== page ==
The Roof And The Floor

The Investoralist had this excellent post on the narrowing of gap between the rich and poor and how the inequality gap was shrinking.

Here is an excerpt:

“In the US, the statistics are no less glaring. Numbers show that in 1979, the top 0.1% Americans earned 20 times the income of the bottom 90%. This number climbed to 77 times in 2006. The tide is now turning. During the last three downturns, the share of income held by the richest 1% of Americans obligingly declined. Economists are now predicting that in the next year or two, the share of income by the richest American will fall from an estimated 23% or 24% in 2007, to 18% to 19%.”

The gap is narrowing, but, for the wrong reason. The poor are not getting richer — the rich are getting poorer.

This reminds of a conversation that I had more than 10 years ago, when India’s globalization process was still relatively new and there was debate on whether it was good or bad.

The rise of outsourcing and other such industries meant that there was a rising middle class in India that was concentrated in big cities and towns. The rural areas did not gain as much from globalization as the urban areas and as a result the gap between the urban rich and the rural poor was widening.

The wealth did trickle down to the lowest segments of the society and the number of people below the poverty line as a percentage to the total population declined over the years. The poor were also getting richer albeit; at a slower pace.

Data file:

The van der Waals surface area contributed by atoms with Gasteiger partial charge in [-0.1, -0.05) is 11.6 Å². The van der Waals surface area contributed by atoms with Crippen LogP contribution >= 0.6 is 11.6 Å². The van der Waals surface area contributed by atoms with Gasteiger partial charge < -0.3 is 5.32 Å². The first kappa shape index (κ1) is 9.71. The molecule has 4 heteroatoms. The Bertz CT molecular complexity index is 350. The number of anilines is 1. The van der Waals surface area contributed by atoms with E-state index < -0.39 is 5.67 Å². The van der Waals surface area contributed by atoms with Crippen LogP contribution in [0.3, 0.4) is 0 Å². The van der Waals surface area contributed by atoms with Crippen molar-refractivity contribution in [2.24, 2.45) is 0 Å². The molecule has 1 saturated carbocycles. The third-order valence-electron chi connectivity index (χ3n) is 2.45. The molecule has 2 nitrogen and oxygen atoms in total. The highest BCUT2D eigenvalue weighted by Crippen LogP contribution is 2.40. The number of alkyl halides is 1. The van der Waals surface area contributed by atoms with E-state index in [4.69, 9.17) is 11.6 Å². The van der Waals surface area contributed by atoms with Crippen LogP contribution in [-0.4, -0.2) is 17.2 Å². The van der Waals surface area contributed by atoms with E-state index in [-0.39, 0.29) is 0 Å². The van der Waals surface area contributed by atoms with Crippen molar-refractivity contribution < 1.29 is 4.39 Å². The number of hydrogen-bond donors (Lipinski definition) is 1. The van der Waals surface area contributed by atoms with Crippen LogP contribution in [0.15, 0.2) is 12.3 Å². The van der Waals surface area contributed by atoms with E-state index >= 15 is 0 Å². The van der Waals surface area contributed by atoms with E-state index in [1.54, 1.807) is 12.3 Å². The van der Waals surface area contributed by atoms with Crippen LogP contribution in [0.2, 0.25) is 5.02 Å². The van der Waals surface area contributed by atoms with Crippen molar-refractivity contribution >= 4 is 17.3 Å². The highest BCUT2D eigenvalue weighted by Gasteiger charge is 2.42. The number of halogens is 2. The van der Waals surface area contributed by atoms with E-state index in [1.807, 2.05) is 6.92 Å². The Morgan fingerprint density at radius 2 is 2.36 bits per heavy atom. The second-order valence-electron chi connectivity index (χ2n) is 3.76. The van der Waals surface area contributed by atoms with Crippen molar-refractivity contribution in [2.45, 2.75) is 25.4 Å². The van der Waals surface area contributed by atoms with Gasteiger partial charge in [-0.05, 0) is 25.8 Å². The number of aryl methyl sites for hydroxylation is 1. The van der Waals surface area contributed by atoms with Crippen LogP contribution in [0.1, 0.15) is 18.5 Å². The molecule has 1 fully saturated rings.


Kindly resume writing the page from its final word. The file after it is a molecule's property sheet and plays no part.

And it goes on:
At that time, someone had said to me that there is some angst among the poor that the rich are getting richer, even though the poor are getting richer too.

It was like a room in which the rich were perched at the roof-top and the poor were on the floor with a distance of 10 feet in between. Both, the floor and the roof were moving upwards, but, the roof was moving at a much more rapid pace than the floor.

The rich were getting richer at a faster pace than the poor were getting richer. So if the roof moved up by ten feet — the floor only moved up by two or three feet.

As a result, while the poor were now enjoying a higher standard of living, when they looked up at the rich — they saw a lifestyle that was far better than before. They also saw that to attain their dreams of being rich — they will have to get much more wealthier than they thought was needed a decade ago. This created some sort of despair in people who were really better off than they were ever before in their lives. Anyone, who has a neighbor can understand this feeling and also that the focus should be on pushing the floor higher; not, pulling the roof lower.

Ten years later, I fully understand what she meant.

2 thoughts on “The Roof And The Floor”

  1. Thanks Dana, I hope you liked the new look.

    I think making the pie bigger almost always depends on innovations and giants leap of productivity. I hope we see something like that soon.

  2. First off, congrats on the new design!

    Secondly, thank you for the mention, and I’m glad you’ve taken the discussion and shone another angle to it.

    No doubt, the rich getting poorer is in large part responsible for all this. But as one of my reader said, it’s hardly a zero-sum game most of the time. So while some focus on getting their rightful portion of the pie, many are more concerned over making the pie bigger.

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